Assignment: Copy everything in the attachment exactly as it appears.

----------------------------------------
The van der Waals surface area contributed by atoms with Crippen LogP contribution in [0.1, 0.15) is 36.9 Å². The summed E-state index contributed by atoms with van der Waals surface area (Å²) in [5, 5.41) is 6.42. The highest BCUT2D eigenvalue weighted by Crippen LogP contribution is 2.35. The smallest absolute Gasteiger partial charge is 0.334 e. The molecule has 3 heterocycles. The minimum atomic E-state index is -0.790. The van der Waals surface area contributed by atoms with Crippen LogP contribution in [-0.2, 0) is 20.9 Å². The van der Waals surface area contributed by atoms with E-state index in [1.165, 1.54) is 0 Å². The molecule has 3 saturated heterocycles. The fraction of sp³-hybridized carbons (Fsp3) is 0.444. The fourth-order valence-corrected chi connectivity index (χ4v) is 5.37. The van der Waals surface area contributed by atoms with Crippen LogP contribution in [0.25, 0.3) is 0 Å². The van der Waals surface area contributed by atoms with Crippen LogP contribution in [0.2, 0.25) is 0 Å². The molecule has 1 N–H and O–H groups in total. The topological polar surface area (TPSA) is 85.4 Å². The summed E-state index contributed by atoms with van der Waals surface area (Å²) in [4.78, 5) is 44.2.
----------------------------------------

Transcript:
The van der Waals surface area contributed by atoms with Crippen LogP contribution in [0.1, 0.15) is 36.9 Å². The summed E-state index contributed by atoms with van der Waals surface area (Å²) in [5, 5.41) is 6.42. The highest BCUT2D eigenvalue weighted by Crippen LogP contribution is 2.35. The smallest absolute Gasteiger partial charge is 0.334 e. The molecule has 3 heterocycles. The minimum atomic E-state index is -0.790. The van der Waals surface area contributed by atoms with Crippen LogP contribution in [-0.2, 0) is 20.9 Å². The van der Waals surface area contributed by atoms with E-state index in [1.165, 1.54) is 0 Å². The molecule has 3 saturated heterocycles. The fraction of sp³-hybridized carbons (Fsp3) is 0.444. The fourth-order valence-corrected chi connectivity index (χ4v) is 5.37. The van der Waals surface area contributed by atoms with Crippen LogP contribution in [0.25, 0.3) is 0 Å². The van der Waals surface area contributed by atoms with Crippen LogP contribution in [0.2, 0.25) is 0 Å². The molecule has 1 N–H and O–H groups in total. The topological polar surface area (TPSA) is 85.4 Å². The summed E-state index contributed by atoms with van der Waals surface area (Å²) in [4.78, 5) is 44.2.